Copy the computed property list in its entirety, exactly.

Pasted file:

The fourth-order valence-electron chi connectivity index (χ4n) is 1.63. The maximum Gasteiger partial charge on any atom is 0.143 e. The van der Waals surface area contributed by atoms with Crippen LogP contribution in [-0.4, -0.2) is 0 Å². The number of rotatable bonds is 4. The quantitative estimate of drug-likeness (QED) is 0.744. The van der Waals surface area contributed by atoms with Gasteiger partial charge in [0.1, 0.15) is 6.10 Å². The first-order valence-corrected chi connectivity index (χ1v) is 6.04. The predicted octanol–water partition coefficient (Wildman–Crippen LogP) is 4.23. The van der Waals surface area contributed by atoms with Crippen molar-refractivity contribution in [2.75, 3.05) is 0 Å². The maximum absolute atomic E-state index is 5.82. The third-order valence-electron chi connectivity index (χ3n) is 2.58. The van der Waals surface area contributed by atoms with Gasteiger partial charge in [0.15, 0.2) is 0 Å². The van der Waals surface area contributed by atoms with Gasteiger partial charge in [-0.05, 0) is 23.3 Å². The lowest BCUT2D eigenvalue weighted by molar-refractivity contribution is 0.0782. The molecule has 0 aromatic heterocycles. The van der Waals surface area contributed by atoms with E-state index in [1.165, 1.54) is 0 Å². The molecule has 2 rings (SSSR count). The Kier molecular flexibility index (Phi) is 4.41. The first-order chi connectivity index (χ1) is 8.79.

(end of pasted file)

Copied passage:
The fourth-order valence-electron chi connectivity index (χ4n) is 1.63. The maximum Gasteiger partial charge on any atom is 0.143 e. The van der Waals surface area contributed by atoms with Crippen LogP contribution in [-0.4, -0.2) is 0 Å². The number of rotatable bonds is 4. The quantitative estimate of drug-likeness (QED) is 0.744. The van der Waals surface area contributed by atoms with Gasteiger partial charge in [0.1, 0.15) is 6.10 Å². The first-order valence-corrected chi connectivity index (χ1v) is 6.04. The predicted octanol–water partition coefficient (Wildman–Crippen LogP) is 4.23. The van der Waals surface area contributed by atoms with Crippen molar-refractivity contribution in [2.75, 3.05) is 0 Å². The maximum absolute atomic E-state index is 5.82. The third-order valence-electron chi connectivity index (χ3n) is 2.58. The van der Waals surface area contributed by atoms with Gasteiger partial charge in [0.15, 0.2) is 0 Å². The van der Waals surface area contributed by atoms with Gasteiger partial charge in [-0.05, 0) is 23.3 Å². The lowest BCUT2D eigenvalue weighted by molar-refractivity contribution is 0.0782. The molecule has 0 aromatic heterocycles. The van der Waals surface area contributed by atoms with E-state index in [1.165, 1.54) is 0 Å². The molecule has 2 rings (SSSR count). The Kier molecular flexibility index (Phi) is 4.41. The first-order chi connectivity index (χ1) is 8.79.